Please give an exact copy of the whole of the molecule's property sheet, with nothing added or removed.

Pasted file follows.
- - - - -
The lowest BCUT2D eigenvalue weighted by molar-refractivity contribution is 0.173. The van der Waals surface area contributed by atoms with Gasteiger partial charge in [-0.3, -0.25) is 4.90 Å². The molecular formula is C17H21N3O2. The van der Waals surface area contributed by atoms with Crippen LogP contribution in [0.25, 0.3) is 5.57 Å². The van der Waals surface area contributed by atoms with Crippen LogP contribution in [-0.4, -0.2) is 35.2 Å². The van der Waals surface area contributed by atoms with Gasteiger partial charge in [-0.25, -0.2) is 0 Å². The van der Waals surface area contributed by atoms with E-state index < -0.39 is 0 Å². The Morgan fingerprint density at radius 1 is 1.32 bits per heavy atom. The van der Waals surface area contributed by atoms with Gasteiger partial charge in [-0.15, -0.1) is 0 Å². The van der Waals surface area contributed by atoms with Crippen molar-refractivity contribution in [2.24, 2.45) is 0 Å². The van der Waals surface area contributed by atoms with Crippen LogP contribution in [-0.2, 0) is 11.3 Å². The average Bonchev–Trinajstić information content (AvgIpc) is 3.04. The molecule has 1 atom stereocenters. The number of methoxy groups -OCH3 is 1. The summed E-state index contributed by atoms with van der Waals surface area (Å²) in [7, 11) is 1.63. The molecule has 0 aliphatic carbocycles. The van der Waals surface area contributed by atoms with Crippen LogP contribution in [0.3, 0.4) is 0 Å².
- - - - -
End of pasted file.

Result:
The lowest BCUT2D eigenvalue weighted by molar-refractivity contribution is 0.173. The van der Waals surface area contributed by atoms with Gasteiger partial charge in [-0.3, -0.25) is 4.90 Å². The molecular formula is C17H21N3O2. The van der Waals surface area contributed by atoms with Crippen LogP contribution in [0.25, 0.3) is 5.57 Å². The van der Waals surface area contributed by atoms with Crippen LogP contribution in [-0.4, -0.2) is 35.2 Å². The van der Waals surface area contributed by atoms with Gasteiger partial charge in [-0.25, -0.2) is 0 Å². The van der Waals surface area contributed by atoms with E-state index < -0.39 is 0 Å². The Morgan fingerprint density at radius 1 is 1.32 bits per heavy atom. The van der Waals surface area contributed by atoms with Gasteiger partial charge in [-0.15, -0.1) is 0 Å². The van der Waals surface area contributed by atoms with Crippen molar-refractivity contribution in [2.24, 2.45) is 0 Å². The van der Waals surface area contributed by atoms with Crippen LogP contribution in [-0.2, 0) is 11.3 Å². The average Bonchev–Trinajstić information content (AvgIpc) is 3.04. The molecule has 1 atom stereocenters. The number of methoxy groups -OCH3 is 1. The summed E-state index contributed by atoms with van der Waals surface area (Å²) in [7, 11) is 1.63. The molecule has 0 aliphatic carbocycles. The van der Waals surface area contributed by atoms with Crippen LogP contribution in [0.3, 0.4) is 0 Å².